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Peter the Great's "Pleasure Palace"

9. December 2009 by Daniel 0 Comments

Peter I, tsar of Russia and later of the Russian Empire, also known as Peter the Great, began construction on Peterhof, his pleasure palace and summer home shortly after founding the city of St. Petersburg in 1703. He named the city, which was founded on formerly Swedish land, after his namesake saint and it served as the seat of his power until his death.


While during Peter’s life the palace was quite extravagant, the majority of the expansions and additions to the structures happened well after his death. Many fountains were built, without using a pump system to provide them with water and instead deriving their water from natural springs and reservoirs in the Upper Gardens of the palace.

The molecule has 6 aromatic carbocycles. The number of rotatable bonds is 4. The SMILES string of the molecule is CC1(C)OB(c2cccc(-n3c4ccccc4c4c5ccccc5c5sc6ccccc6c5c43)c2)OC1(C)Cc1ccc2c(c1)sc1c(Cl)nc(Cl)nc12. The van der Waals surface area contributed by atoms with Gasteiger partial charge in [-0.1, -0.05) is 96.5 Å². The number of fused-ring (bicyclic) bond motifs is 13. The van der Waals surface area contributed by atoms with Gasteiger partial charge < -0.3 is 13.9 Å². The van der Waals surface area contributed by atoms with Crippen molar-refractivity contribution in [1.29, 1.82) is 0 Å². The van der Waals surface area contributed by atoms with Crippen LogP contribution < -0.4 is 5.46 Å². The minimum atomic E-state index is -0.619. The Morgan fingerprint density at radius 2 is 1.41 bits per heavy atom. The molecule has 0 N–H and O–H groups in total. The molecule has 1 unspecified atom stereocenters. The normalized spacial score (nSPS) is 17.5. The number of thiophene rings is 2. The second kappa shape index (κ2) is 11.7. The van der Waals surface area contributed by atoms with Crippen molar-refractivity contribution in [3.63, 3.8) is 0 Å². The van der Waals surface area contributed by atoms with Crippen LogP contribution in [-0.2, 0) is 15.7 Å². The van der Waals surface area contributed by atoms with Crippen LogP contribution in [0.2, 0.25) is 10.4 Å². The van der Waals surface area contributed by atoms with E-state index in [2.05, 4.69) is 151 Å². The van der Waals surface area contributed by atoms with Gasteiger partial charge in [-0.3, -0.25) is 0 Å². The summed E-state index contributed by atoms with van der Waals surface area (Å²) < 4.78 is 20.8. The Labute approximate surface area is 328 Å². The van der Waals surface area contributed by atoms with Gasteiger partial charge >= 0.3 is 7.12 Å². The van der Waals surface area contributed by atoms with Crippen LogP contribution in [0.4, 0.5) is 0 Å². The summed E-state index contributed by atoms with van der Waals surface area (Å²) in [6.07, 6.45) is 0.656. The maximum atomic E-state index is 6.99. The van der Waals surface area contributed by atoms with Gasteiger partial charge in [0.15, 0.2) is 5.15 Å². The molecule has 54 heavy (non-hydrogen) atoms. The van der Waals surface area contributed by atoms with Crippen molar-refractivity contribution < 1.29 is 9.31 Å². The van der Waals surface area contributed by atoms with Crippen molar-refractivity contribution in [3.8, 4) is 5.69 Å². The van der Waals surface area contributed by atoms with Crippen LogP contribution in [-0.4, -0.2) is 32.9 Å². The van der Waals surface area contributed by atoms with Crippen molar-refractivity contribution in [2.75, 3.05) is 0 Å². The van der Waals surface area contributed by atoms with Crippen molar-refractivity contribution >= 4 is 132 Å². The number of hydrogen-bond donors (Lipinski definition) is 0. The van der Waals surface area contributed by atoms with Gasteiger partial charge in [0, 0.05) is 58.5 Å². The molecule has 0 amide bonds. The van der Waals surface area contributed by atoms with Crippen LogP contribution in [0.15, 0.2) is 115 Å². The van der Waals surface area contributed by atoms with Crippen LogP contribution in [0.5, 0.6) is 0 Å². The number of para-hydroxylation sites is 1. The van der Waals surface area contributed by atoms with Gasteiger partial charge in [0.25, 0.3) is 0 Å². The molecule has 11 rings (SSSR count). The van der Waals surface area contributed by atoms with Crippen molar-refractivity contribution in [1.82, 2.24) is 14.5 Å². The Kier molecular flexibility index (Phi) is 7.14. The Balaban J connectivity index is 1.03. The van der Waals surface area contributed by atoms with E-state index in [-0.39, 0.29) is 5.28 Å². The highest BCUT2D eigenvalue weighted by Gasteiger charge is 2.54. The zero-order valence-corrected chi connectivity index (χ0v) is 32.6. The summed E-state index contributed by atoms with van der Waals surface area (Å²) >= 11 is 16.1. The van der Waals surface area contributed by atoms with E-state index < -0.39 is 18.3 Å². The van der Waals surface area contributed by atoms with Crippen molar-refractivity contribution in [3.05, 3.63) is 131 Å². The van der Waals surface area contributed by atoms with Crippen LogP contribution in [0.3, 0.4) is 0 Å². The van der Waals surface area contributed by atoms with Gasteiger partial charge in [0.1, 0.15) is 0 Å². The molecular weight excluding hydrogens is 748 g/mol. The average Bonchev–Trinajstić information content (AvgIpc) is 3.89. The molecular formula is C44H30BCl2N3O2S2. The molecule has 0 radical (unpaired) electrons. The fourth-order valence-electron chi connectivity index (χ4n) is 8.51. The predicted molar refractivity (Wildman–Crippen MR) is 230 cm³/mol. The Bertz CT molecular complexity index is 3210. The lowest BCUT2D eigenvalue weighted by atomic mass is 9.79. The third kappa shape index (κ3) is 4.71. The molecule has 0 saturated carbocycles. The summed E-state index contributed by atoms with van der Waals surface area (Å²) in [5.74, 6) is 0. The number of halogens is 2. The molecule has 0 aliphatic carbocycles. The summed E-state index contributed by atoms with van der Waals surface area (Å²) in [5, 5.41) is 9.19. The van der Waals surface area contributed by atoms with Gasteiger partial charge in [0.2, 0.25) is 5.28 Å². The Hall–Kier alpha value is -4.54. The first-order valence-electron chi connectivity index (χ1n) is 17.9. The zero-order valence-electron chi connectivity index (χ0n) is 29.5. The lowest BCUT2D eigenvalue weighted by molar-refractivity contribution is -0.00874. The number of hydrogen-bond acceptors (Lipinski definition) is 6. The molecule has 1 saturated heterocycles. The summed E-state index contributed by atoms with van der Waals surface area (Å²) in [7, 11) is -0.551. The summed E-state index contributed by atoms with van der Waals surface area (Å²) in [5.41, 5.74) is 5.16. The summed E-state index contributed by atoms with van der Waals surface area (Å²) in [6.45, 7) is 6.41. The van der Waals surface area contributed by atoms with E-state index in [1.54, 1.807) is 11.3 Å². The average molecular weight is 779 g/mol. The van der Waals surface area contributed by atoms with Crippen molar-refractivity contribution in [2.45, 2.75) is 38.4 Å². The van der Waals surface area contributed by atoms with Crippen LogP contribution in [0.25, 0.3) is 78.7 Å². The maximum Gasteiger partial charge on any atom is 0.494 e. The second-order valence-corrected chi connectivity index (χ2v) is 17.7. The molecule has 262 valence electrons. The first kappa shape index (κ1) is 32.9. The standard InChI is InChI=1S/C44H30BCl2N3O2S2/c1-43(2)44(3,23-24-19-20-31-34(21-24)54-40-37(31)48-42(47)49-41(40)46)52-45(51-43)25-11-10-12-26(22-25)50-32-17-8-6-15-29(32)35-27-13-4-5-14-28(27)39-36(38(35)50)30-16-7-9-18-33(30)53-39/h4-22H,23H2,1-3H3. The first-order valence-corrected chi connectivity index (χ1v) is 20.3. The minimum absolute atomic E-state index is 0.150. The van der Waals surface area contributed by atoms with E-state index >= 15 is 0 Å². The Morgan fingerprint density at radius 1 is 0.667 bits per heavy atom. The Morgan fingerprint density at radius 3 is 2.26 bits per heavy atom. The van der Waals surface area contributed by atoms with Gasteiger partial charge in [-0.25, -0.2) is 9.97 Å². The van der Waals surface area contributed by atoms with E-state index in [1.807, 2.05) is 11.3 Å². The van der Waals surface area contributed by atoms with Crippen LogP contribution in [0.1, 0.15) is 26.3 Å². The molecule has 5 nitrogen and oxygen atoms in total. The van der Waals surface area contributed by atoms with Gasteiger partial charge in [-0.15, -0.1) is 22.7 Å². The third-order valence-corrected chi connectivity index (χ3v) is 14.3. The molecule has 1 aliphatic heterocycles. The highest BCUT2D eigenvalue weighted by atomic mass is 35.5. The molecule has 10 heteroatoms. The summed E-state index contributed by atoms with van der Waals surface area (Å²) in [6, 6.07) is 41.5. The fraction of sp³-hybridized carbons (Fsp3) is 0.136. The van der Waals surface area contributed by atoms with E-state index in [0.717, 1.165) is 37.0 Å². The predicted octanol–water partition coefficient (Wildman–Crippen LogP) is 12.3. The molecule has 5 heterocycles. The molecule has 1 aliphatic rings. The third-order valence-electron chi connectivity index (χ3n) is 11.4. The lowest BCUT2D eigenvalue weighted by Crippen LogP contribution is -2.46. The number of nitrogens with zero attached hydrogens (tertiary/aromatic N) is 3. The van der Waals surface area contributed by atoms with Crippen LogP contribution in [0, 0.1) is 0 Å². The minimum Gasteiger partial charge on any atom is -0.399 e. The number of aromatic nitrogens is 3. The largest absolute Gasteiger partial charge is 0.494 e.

Throughout the centuries, the Palace expanded further. The Grand Palace building was elevated and wings were added by notable Italian-Russian architect Francesco Bartolomeo Rastrelli. Several gardens and a park were added and fountains were added into the 19th century. The palace, now more of a town in its size was captured by the Germans during the Second World War and heavily damaged. After the defeat of the Axis powers, restoration began.


Today, the palace is recognized as a world heritage site and functions as a national museum of Russia.